2. Mette Ejrnæs & Claus C. Pörtner, 2004. "Birth Order and the Intrahousehold Allocation of Time and Education," The Review of Economics and Statistics, MIT Press, pages 1008-1019.
    3. Gary-Bobo, Robert J. & Picard, Natalie & Prieto, Ana, 2006. "Birth Order and Sibship Sex Composition as Instruments in the Study of Education and Earnings," CEPR Discussion Papers 5514, C.E.P.R. Discussion Papers.
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    Citations

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    Cited by:

    1. Murat G. Kirdar & Meltem Dayioglu & Ismet Koç, 2013. "Does Longer Compulsory Education Equalize Educational Attainment? Evidence From A Major Policy Reform," Working Papers 777, Economic Research Forum, revised Oct 2013.
    2. Hai-Anh H. Dang & F. Halsey Rogers, 2016. "The Decision to Invest in Child Quality over Quantity: Household Size and Household Investment in Education in Vietnam," World Bank Economic Review, World Bank Group, vol. 30(1), pages 104-142.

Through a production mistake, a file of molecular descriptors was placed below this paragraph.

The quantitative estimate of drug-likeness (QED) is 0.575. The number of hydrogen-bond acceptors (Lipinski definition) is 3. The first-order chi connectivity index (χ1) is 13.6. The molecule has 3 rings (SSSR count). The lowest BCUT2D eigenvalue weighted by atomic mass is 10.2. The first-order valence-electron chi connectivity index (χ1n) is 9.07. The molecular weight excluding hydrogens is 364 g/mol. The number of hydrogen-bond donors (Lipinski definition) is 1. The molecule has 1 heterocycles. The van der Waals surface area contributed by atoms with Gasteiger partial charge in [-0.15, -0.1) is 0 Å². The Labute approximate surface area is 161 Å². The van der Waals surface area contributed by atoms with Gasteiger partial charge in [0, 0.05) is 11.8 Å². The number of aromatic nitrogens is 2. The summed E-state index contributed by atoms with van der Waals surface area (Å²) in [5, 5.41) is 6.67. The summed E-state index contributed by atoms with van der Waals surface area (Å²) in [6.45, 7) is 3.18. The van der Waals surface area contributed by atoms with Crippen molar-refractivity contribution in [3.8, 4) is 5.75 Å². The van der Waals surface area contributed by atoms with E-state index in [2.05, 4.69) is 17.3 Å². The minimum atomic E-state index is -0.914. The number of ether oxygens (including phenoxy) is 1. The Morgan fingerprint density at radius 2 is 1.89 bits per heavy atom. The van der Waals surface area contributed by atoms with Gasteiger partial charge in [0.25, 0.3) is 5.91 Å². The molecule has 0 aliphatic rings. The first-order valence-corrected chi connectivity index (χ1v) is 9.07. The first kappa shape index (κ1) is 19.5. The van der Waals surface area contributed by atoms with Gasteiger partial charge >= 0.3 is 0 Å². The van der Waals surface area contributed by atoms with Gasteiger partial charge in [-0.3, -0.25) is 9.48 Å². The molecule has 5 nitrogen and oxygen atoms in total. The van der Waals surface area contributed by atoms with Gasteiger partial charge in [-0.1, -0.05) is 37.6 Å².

3. Gevrek, Z. Eylem & Seiberlich, Ruben R., 2014. "Semiparametric decomposition of the gender achievement gap: An application for Turkey," Labour Economics, Elsevier, vol. 31(C), pages 27-44.
    4. Kelly Jones, 2014. "Growing Up Together: Cohort Composition and Child Investment," Demography, Springer;Population Association of America (PAA), vol. 51(1), pages 229-255, February.
    5. Sanni N. Breining & Joseph J. Doyle, Jr. & David N. Figlio & Krzysztof Karbownik & Jeffrey Roth, 2017. "Birth Order and Delinquency: Evidence from Denmark and Florida," NBER Working Papers 23038, National Bureau of Economic Research, Inc.
    6. Eiji Yamamura, 2015. "Effects of Siblings and Birth Order on Income Redistribution Preferences: Evidence Based on Japanese General Social Survey," Social Indicators Research: An International and Interdisciplinary Journal for Quality-of-Life Measurement, Springer, vol. 121(2), pages 589-606, April.
    7. Zeng, Wu & Undurraga, Eduardo A. & Nyberg, Colleen & Eisenberg, Dan T.A. & Parida, Sabita & Zycherman, Ariela & Magvanjav, Oyunbileg & Reyes-García, Victoria & Tanner, Susan & Godoy, Ricardo, 2013. "Sibling composition during childhood and adult blood pressure among native Amazonians in Bolivia," Economics & Human Biology, Elsevier, vol. 11(3), pages 391-400.